The CRL raises plenty of fresh questions about why the FDA abruptly decided to reverse itself and hand out an OK for a drug a senior regulator at the FDA believed — 5 months ago, when he wrote the letter — is dangerous to patients. It also puts the spotlight back on Sarepta $SRPT, which failed to launch a confirmatory study of eteplirsen, which was only approved after a heated internal controversy at the FDA. Ellis Unger, director of CDER’s Office of Drug Evaluation I, notes that study could have clarified quite a lot about the benefit and risks associated with their drugs — which can cost as much as a million dollars per patient per year, depending on weight.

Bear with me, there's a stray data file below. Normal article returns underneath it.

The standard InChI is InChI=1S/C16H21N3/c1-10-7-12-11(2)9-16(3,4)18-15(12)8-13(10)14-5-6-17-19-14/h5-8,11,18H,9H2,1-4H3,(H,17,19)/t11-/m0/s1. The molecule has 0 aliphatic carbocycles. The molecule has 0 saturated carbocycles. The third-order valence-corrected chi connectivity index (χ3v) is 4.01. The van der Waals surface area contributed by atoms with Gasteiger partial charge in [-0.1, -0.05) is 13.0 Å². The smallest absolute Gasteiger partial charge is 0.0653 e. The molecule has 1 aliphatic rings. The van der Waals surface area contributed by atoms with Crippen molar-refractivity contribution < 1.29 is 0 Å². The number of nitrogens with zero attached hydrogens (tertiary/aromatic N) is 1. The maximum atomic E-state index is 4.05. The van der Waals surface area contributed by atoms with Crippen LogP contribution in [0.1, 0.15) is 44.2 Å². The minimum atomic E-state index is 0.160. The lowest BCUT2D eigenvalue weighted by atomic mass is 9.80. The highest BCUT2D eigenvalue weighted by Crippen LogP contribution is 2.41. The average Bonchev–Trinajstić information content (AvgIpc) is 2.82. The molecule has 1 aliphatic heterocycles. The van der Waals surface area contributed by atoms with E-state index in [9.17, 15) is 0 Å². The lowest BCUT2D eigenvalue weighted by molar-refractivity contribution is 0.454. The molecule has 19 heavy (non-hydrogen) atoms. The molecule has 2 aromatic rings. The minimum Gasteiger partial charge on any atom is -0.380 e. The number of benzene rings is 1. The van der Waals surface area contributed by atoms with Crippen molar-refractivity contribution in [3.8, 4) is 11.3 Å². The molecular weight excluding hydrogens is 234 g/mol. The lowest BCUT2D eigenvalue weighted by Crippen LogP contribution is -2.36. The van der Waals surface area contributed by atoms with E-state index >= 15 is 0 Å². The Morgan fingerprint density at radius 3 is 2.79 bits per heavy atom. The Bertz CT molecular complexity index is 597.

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Gilead claims Tru­va­da patents in HHS’ com­plaint are in­valid

Back in November, the Department of Health and Human Services took the rare step of filing a complaint against Gilead for infringing on government-owned patents related to the HIV drug Truvada (emtricitabine/tenofovir disoproxil fumarate) for pre-exposure prophylaxis (PrEP).

But on Thursday, Gilead filed its own retort, making clear that it does not believe it has infringed on the Centers for Disease Control and Prevention’s (CDC) Truvada patents because they are invalid.

Stephen Hahn, AP

The FDA has de­val­ued the gold stan­dard on R&D. And that threat­ens every­one in drug de­vel­op­ment

Bioregnum Opinion Column by John Carroll

A few weeks ago, when Stephen Hahn was being lightly queried by Senators in his confirmation hearing as the new commissioner of the FDA, he made the usual vow to maintain the gold standard in drug development.

Neatly summarized, that standard requires the agency to sign off on clinical data — usually from two, well-controlled human studies — that prove a drug’s benefit outweighs any risks.